Sir David Attenborough comes face to face with a Komodo dragon in Natural Curiosities (Tuesday 18 February from 8pm on Watch). But what happened when he first encountered this exotic beast?
Here, in an extract from his book, the naturalist recalls a perilous attempt to catch one in 1957…
We went down to the harbour at Maumere [the main town on the island of Flores in Indonesia], but it was largely empty. Most of the praus [sailboats] were out fishing. Only one was moored by the jetty. I suppose I should have questioned why this was the case. The captain was a surly-looking man.
He said he’d take us to the island of Komodo and we negotiated a price. We loaded our gear on board and bought supplies of food from our Chinese trader. It was single-masted and only some 20ft long. The hold was filled with the stench of rotting fish and copra.
It should have been obvious to me that the few narrow gaps in the long chain of islands would inevitably be torn by tidal races. As it was, I was quite unprepared for what I saw ahead. The surface of the water was ripped and blistered by fearsome rapids. The wind was near gale-strength and right behind us. There was no going back.
We skimmed past a huge whirlpool. The sea was now roaring. We were driven towards the side of another giant eddy in the centre of which I could see sharp fangs of coral. The boat was spun sideways by the eddy and careered into a patch of boiling water, heading straight for another reef, white with breaking waves. Had it not been for the wind blowing hard behind us, we could not have made any headway and doubt- less would have been captured by one of the whirlpools. We were blown from one to another and all our energies were given to trying to fend ourselves off from the coral at their centre. It was already getting dark when at last the strait ahead began to widen. I could see the entrance to a bay. We turned into it, dropped anchor in blessedly calm water and lay down on the deck, totally exhausted. We had no idea whether we had reached Komodo or not.
We woke at dawn. I could just see a small village of thatched huts. The headman received us. Yes, it was Komodo and, yes, there were buaja darat, land crocodiles, roaming around in the hill. One had visited the village only a few nights before and had killed some of his chickens. Were they dangerous? Well, the headman said in a matter-of-fact way, one of them had killed an old man some years ago, but he didn’t really count for he was very feeble. There would be no problem in our seeing them. All we needed was the carcass of a goat, preferably one that was beginning to smell a little, which he could provide.
The next day, with men carrying a dead goat, we walked up a small bush-filled valley. We suspended the goat carcass from a tree that hung over the dry bed of a stream so that its smell, which was now satisfactorily powerful, would spread as far as possible. Up on the bank we built a small hide of branches, behind which Charles [cameraman Charles Lagus] set up his camera.
We waited, scanning the opposite bank through binoculars, anxious for the first glimpse of the extraordinary reptile for which we had come so far. There was a rustle immediately behind us. It was the dragon. It was no more than ten yards away. The camera had a long lens on it so Charles could not even film, for the dragon was too close to focus. With great deliberation it walked in a semi-circle around us, down the low bank, out on to the dry riverbed towards the bait. We had miscalculated.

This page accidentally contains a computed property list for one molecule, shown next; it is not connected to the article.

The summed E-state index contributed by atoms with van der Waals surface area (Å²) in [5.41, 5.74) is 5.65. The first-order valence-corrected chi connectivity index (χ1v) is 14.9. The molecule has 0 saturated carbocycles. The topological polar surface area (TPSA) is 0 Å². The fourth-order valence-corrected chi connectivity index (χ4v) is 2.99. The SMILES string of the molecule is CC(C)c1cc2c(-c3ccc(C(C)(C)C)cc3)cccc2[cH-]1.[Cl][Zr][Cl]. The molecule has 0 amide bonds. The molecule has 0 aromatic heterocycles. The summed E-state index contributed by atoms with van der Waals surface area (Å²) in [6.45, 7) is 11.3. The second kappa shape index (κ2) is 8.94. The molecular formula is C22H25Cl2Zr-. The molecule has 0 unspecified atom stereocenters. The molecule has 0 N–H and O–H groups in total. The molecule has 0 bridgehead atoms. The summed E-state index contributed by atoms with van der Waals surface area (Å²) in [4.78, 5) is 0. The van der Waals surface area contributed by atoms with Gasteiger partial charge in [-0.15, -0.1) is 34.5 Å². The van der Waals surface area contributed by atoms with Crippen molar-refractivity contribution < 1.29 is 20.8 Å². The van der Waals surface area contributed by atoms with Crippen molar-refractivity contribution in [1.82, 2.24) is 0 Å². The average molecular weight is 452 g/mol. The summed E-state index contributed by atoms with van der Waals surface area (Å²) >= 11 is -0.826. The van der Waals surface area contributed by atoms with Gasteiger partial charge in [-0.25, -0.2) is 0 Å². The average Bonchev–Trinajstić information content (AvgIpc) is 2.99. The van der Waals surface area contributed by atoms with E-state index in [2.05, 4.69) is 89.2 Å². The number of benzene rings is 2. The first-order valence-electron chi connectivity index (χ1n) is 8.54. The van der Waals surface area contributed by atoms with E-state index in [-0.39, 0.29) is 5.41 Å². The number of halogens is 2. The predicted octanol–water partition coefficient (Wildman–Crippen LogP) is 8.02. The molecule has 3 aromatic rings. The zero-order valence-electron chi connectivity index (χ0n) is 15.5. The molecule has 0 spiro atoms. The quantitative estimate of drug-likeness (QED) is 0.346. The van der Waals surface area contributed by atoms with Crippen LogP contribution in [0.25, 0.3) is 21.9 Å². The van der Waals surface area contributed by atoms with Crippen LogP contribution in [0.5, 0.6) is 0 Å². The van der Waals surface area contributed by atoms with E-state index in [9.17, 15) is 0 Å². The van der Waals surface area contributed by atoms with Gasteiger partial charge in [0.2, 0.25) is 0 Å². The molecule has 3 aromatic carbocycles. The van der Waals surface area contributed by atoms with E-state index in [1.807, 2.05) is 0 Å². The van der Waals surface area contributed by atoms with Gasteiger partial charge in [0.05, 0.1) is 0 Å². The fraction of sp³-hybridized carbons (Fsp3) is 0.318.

The dragon was so big that as it reared up, it could just reach the lower edge of the goat carcass. It got a hold and started to pull, jerking backwards with all its strength. If it pulled the carcass down, it might make off with it. The BBC accounts department would have difficulty in approving the purchase of two rotting goats so I jumped up from behind the hide and waved my arms. The dragon let go and charged off into the bush.
Sabran [their local helper] was keen to catch one. I explained that we had no permit to take it away. On the other hand if we did trap one, we would be able to measure it. We drove stakes into the sandy floor of the riverbed, lashed the stems of saplings around them, using rope made from twisted lianas. Inside we put a hunk of the now powerfully stinking carcass. The dragon behaved perfectly. It entered the trap and the gate fell.
We filmed it at close quarters as it hissed and peered through the bars of our trap. We measured it – just over nine feet. Not a world record for the species, but satisfactorily large. And then we released it.
Three days later in the city of Surabaya Sabran helped us gather our collection of animals [captured for return to London Zoo] and loaded them onto a goods train for Jakarta. In Jakarta we transferred the animals to a cargo plane and travelled back with them to London. Three days later I started editing our film [for the fledgeling BBC series Zoo Quest].
Charlie the orangutan [purchased from the hunter who had killed its mother] proved to be the star of the programme. He also acquired considerable distinction in the history of the London Zoo. He became the father of the first orangutan to be born there and thus the founder of the zoo’s flourishing breeding colony.
As for the dragon, no one seemed to mind that it was not in fact in the London Zoo, but still where we had first seen it – on its own island. I certainly did not.
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